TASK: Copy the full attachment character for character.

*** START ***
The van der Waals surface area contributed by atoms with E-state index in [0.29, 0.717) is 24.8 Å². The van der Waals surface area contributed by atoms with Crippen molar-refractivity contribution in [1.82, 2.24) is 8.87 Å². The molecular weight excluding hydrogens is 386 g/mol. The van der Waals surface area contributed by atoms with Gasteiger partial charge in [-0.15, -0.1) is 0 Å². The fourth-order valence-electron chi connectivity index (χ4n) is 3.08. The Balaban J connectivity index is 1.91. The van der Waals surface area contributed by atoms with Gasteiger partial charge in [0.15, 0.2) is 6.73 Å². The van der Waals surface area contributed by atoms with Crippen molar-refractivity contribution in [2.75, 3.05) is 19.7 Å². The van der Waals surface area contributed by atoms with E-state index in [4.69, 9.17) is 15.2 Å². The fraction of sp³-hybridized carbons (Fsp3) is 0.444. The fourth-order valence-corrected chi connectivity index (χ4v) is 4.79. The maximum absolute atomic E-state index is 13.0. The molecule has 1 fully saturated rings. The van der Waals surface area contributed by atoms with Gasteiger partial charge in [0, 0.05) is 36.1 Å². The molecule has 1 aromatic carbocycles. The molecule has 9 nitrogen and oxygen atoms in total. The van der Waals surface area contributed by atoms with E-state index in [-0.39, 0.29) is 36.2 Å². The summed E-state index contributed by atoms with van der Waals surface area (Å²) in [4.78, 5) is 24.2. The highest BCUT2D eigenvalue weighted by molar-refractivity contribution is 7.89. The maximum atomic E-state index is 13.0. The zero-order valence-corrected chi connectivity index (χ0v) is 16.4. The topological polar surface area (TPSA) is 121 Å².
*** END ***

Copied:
The van der Waals surface area contributed by atoms with E-state index in [0.29, 0.717) is 24.8 Å². The van der Waals surface area contributed by atoms with Crippen molar-refractivity contribution in [1.82, 2.24) is 8.87 Å². The molecular weight excluding hydrogens is 386 g/mol. The van der Waals surface area contributed by atoms with Gasteiger partial charge in [-0.15, -0.1) is 0 Å². The fourth-order valence-electron chi connectivity index (χ4n) is 3.08. The Balaban J connectivity index is 1.91. The van der Waals surface area contributed by atoms with Gasteiger partial charge in [0.15, 0.2) is 6.73 Å². The van der Waals surface area contributed by atoms with Crippen molar-refractivity contribution in [2.75, 3.05) is 19.7 Å². The van der Waals surface area contributed by atoms with E-state index in [4.69, 9.17) is 15.2 Å². The fraction of sp³-hybridized carbons (Fsp3) is 0.444. The fourth-order valence-corrected chi connectivity index (χ4v) is 4.79. The maximum absolute atomic E-state index is 13.0. The molecule has 1 fully saturated rings. The van der Waals surface area contributed by atoms with Gasteiger partial charge in [0, 0.05) is 36.1 Å². The molecule has 1 aromatic carbocycles. The molecule has 9 nitrogen and oxygen atoms in total. The van der Waals surface area contributed by atoms with E-state index in [-0.39, 0.29) is 36.2 Å². The summed E-state index contributed by atoms with van der Waals surface area (Å²) in [4.78, 5) is 24.2. The highest BCUT2D eigenvalue weighted by molar-refractivity contribution is 7.89. The maximum atomic E-state index is 13.0. The zero-order valence-corrected chi connectivity index (χ0v) is 16.4. The topological polar surface area (TPSA) is 121 Å².